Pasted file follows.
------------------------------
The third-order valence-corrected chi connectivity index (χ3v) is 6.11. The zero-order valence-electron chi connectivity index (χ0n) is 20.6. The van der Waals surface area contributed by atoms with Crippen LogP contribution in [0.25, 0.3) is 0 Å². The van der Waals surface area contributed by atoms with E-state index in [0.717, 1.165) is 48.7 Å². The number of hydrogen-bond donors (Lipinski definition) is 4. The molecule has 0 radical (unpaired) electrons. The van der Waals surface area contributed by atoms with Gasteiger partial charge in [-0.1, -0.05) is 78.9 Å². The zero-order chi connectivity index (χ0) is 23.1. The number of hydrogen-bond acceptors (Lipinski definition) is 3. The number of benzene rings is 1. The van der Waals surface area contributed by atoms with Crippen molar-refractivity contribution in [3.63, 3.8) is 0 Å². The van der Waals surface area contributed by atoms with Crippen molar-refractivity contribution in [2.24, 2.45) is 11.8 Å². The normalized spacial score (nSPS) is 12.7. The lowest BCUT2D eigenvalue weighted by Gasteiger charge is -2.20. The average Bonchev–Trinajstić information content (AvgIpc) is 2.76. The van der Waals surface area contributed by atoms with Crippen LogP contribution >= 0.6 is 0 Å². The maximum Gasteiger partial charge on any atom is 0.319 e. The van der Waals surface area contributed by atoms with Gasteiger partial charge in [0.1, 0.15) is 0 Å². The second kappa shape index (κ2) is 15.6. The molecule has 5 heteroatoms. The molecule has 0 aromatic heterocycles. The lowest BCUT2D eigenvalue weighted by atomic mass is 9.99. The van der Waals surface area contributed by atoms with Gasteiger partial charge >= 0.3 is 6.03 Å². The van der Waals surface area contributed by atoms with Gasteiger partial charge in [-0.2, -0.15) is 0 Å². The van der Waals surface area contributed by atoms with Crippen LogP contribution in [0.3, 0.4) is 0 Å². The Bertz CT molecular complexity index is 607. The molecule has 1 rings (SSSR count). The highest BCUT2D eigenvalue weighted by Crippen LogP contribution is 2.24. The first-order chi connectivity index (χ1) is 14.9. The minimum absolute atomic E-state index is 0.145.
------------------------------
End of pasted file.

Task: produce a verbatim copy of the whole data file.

The third-order valence-corrected chi connectivity index (χ3v) is 6.11. The zero-order valence-electron chi connectivity index (χ0n) is 20.6. The van der Waals surface area contributed by atoms with Crippen LogP contribution in [0.25, 0.3) is 0 Å². The van der Waals surface area contributed by atoms with E-state index in [0.717, 1.165) is 48.7 Å². The number of hydrogen-bond donors (Lipinski definition) is 4. The molecule has 0 radical (unpaired) electrons. The van der Waals surface area contributed by atoms with Gasteiger partial charge in [-0.1, -0.05) is 78.9 Å². The zero-order chi connectivity index (χ0) is 23.1. The number of hydrogen-bond acceptors (Lipinski definition) is 3. The number of benzene rings is 1. The van der Waals surface area contributed by atoms with Crippen molar-refractivity contribution in [3.63, 3.8) is 0 Å². The van der Waals surface area contributed by atoms with Crippen molar-refractivity contribution in [2.24, 2.45) is 11.8 Å². The normalized spacial score (nSPS) is 12.7. The lowest BCUT2D eigenvalue weighted by Gasteiger charge is -2.20. The average Bonchev–Trinajstić information content (AvgIpc) is 2.76. The van der Waals surface area contributed by atoms with Crippen LogP contribution >= 0.6 is 0 Å². The maximum Gasteiger partial charge on any atom is 0.319 e. The van der Waals surface area contributed by atoms with Gasteiger partial charge in [0.1, 0.15) is 0 Å². The second kappa shape index (κ2) is 15.6. The molecule has 5 heteroatoms. The molecule has 0 aromatic heterocycles. The lowest BCUT2D eigenvalue weighted by atomic mass is 9.99. The van der Waals surface area contributed by atoms with Gasteiger partial charge >= 0.3 is 6.03 Å². The van der Waals surface area contributed by atoms with Gasteiger partial charge in [-0.2, -0.15) is 0 Å². The van der Waals surface area contributed by atoms with Crippen LogP contribution in [0.3, 0.4) is 0 Å². The Bertz CT molecular complexity index is 607. The molecule has 1 rings (SSSR count). The highest BCUT2D eigenvalue weighted by Crippen LogP contribution is 2.24. The first-order chi connectivity index (χ1) is 14.9. The minimum absolute atomic E-state index is 0.145.